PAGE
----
Monday, July 13, 2009

Sweet Korean Pancakes from a Sweet Korean

Image here

When a foreign exchange student comes to visit, one thing they do is go by an Americanized version of their name. This past year I had an AMAZING girl who went by Katie; she was quiet but always smiling, had a great sense of humor, and was an incredible artist. It wasn't until the end of the year that we got any personal info out of Katie, and come to find out she was only a 10th grader who was graduating this year.Another thing she told us was her real name, Eun-Ji. That's so much more original than we got to call her this for the last week of school.

One day we asked Eun-Ji what her favorite Korean food was and she had a hard time explaining to us what Korean Pancakes were, so the next time she went to the Korean market, she brought some back for the class. She wasn't too pleased with the authenticity of them, so at our end-of-the-year party she made some from scratch and let me tell you...

They were to DIE for! So I thought I'd share this little recipe, in her own words, all the way from the bottom of Eun-Ji's heart.

Sweet Korean Pancakes

Flour- 100g
Glutinous Rice Flour- 60g (from the Korean market)
Yeast- 1/2 teaspoon
Salt - 1/2 teaspoon
Warm water- 1/2 cup
Green Tea Powder - 1 teaspoon
Vegetable Oil

For the sauce:
Brown Sugar- 3 teaspoons
Cinnamon- 1/2 teaspoon
Chopped walnut and peanut

Soak yeast in bowl with the warm water for about 5 minutes. Add flour and glutinous rice flour. Add warm water if needed and mix so it is thick. Cover bowl and let ferment for 30-60 minutes. In a separate bowl mix sugar, cinnamon, and nuts for the sauce; set aside.

In your hands, widen the dough with your hands and put a spoonful of sauce on it. Seal the dough. Repeat it for the rest of the dough, making sure there are no holes for the sauce to escape. Fry in oil on low heat, turning like a regular pancake.Also visit this site for more explanation.

I mentioned that Eun-Ji is a great artist, well check out this, one of her last projects: it's a little picture book of a group of little sheep who get creative in how to escape the clutches of imminent danger....all those wolves had to eat was a measley sunflower as the herd spent the night stargazing. Thanks, Katie! Miss you!

Also, be sure to check our student blog, the Drying Rack, for more amazing art from my class. We're building it slowly, but the art is sure to impress.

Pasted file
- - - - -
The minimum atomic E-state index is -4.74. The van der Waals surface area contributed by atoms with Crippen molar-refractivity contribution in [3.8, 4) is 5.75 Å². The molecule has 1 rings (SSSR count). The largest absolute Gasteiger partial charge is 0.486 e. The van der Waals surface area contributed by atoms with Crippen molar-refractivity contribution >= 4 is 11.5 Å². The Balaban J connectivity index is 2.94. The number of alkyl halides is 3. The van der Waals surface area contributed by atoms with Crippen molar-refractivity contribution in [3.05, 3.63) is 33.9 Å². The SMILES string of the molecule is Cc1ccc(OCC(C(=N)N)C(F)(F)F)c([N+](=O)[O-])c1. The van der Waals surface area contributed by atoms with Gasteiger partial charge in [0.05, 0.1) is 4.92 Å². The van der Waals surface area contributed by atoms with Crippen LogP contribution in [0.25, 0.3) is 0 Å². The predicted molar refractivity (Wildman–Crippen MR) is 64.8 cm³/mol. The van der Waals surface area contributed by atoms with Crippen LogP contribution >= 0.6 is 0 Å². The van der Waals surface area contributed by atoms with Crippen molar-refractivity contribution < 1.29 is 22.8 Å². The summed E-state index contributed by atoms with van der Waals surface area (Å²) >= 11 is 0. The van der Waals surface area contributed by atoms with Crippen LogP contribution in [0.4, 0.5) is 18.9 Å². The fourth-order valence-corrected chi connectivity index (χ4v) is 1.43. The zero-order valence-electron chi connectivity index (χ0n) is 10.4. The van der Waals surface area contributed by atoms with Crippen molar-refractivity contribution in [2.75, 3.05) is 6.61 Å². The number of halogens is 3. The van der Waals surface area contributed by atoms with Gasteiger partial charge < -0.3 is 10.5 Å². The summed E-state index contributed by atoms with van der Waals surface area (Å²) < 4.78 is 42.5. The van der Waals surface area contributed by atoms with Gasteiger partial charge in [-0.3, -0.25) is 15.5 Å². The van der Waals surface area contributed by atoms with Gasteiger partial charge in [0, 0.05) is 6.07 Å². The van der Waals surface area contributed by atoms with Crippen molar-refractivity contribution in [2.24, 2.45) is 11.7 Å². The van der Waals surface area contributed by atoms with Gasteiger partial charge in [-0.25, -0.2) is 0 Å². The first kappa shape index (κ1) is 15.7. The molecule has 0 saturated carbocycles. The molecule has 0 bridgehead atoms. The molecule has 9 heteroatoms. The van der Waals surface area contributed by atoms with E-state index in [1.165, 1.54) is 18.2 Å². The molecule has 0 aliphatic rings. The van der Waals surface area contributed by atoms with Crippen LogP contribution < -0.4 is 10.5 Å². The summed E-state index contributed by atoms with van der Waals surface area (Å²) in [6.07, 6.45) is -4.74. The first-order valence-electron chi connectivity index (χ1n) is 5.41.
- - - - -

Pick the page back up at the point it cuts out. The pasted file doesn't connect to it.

And let me know if any of you try this!


Dionne said...

Korean Pancakes are AWESOME! Brian's mum makes them, but I have never known what she put in it - but now I do - thanks!

I should surprise B one night with these when he gets home from work. Yummo!

Kris said...

Those look and sound yum-o! loving the artwork too! ;o)

Kotori said...

Never heard of Korean pancakes, but they sound delicious. I think I'll need to give these a whirl...

mic said...

Looks amazing (the pancakes and the art!)

Kate8085 said...

Oh my, those pancakes look delicious.
Love looking at the class work,
keep us updated!

lori vliegen said...

what a great experience getting to know someone from korea! those pancakes look fantastic...of course, i could eat that sauce completely gone before the pancakes were ready to be put on the plate! :)

Kristin said...

Those pancakes look delish! Will have to try them sometime.

photojoy said...

One of my room mates in the school town houses was a Korean. Everyone called her Joan though her real name was Kim. I just wonder how she is doing now. Kim also once cooked her pancakes for her roommates. Thank for sharing this topic. You gave me a chance to think of my ex-roommate again.

Christina said...

I have always wondered why they use an Americanized name. I think their actual names are so much more beautiful (and original). But I imagine for a teenager it is more fun to have a new name for a little while.